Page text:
I said that national services such as those to which the noble Viscount alluded are more than covered by the grant of £100,000 per annum from the Exchequer.


It is a pity that the noble Lord has not given us the exact figures as to the number of men, which would have assisted us in forming a judgment as to the truth of the Home Secretary's statement. We have the figures at the London County Council, and we know the facts. The public, if they had them before them, would see at once that what I have stated to your Lordships is absolutely correct.

I am only concerned with two or three points this afternoon. The first is to point out that your Lordships were amply justified in the course which was taken three months ago. We asserted then that an extra penny would be sufficient., and it has now been proved in the House of Commons that an extra penny rate will be sufficient for the next three years. We contended that the Bill had been hastily considered, and that no opportunity had been given for the expression of adverse opinion. That has been proved; because not one single London Member in the House of Commons rose to support the Bill during the two evenings on which it was under discussion. Every London Member, so far as we know, opposed the Bill, but after an appeal had been made by the Home Secretary to their patriotism to Party a number of those who had spoken against the Bill finally voted with the Government. We asserted also that it was absolutely necessary that there should be some safeguard before the second penny was raised. That safeguard has been put in, but not in a form for which there is any precedent or which can be well defended. It is quite true that I suggested that a substantive Motion should be made. Unquestionably it is one thing to say that for a particular object the Government shall propose a substantive Motion in one House, and it is quite another to say, when you insert a provision that objection can be taken, that this House shall be placed in a different position from that which it has always occupied.

I say it was a most serious charge which was made against us that this House was alone in standing against the Bill. It has now been proved that this House had the support of all those who represent the ratepayers of London. What we succeeded in doing was to stop the Government from smuggling this Bill through without proper discussion. I confess that I feel it very strongly, when those who represent the ratepayers are struggling to keep down the rates of London, to find so large a sum placed upon the ratepayers which has always before been divided between Imperial funds and the rates. We have a most valuable admission in addition to the other points from the noble Lord this afternoon, because he told us that it might certainly be considered that a case had been made out for further contributions from the State, and if we obtain that alone, of which we take note, we have obtained something which the ratepayers would have lacked but for the action taken by your Lordships' House in December last.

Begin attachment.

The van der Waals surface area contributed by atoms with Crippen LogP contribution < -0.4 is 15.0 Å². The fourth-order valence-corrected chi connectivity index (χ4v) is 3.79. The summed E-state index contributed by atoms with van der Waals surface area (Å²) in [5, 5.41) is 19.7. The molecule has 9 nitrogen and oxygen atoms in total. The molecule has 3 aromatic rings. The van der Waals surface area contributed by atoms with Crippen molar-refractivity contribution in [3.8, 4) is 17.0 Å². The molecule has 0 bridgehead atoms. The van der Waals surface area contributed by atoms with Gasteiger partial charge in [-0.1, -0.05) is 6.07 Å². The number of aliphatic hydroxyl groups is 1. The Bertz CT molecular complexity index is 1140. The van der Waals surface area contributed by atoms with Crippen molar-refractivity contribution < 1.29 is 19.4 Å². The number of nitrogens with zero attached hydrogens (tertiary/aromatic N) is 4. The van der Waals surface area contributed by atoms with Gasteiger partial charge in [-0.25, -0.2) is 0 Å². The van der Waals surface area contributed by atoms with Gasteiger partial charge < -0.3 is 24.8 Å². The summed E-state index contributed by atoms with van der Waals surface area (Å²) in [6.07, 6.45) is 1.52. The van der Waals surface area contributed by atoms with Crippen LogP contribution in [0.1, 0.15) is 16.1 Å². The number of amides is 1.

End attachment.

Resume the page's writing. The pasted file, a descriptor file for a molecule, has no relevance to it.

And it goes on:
My Lords, by the indulgence of the House I should like to make a few remarks upon what has been said. I understand that the noble Viscount is more or less satisfied with the safeguards at present provided in the Bill, but he feels that if there is not to be the substantive Motion for which he asks the Minute should be laid on the Table of both Houses. [VISCOUNT MIDLETON nodded assent.] I understand that if it is by a substantive Motion the noble Viscount would not expect it to be moved and carried in both Houses, but if the safeguard is to take the form in the Bill then he thinks the Minute ought to be laid on the Table of both Houses. If that is his point and if that is really all there is between us, and if, subject to that, the Bill can go through in its present form, I think I can undertake that the Secretary of State will be prepared to accept that alteration in the subsection.


Then I understand the noble Lord will accept an Amendment to that effect if it is moved in Committee?


I cannot absolutely pledge the Secretary of State, as the noble Viscount will understand, but if he or any other noble Lord puts down an Amendment to that effect for the Committee stage I will see the Secretary of State and ascertain whether it would be accepted. I think very likely it would be.

On Question, Bill read 2a, and committed to a Committee of the Whole House on Monday next.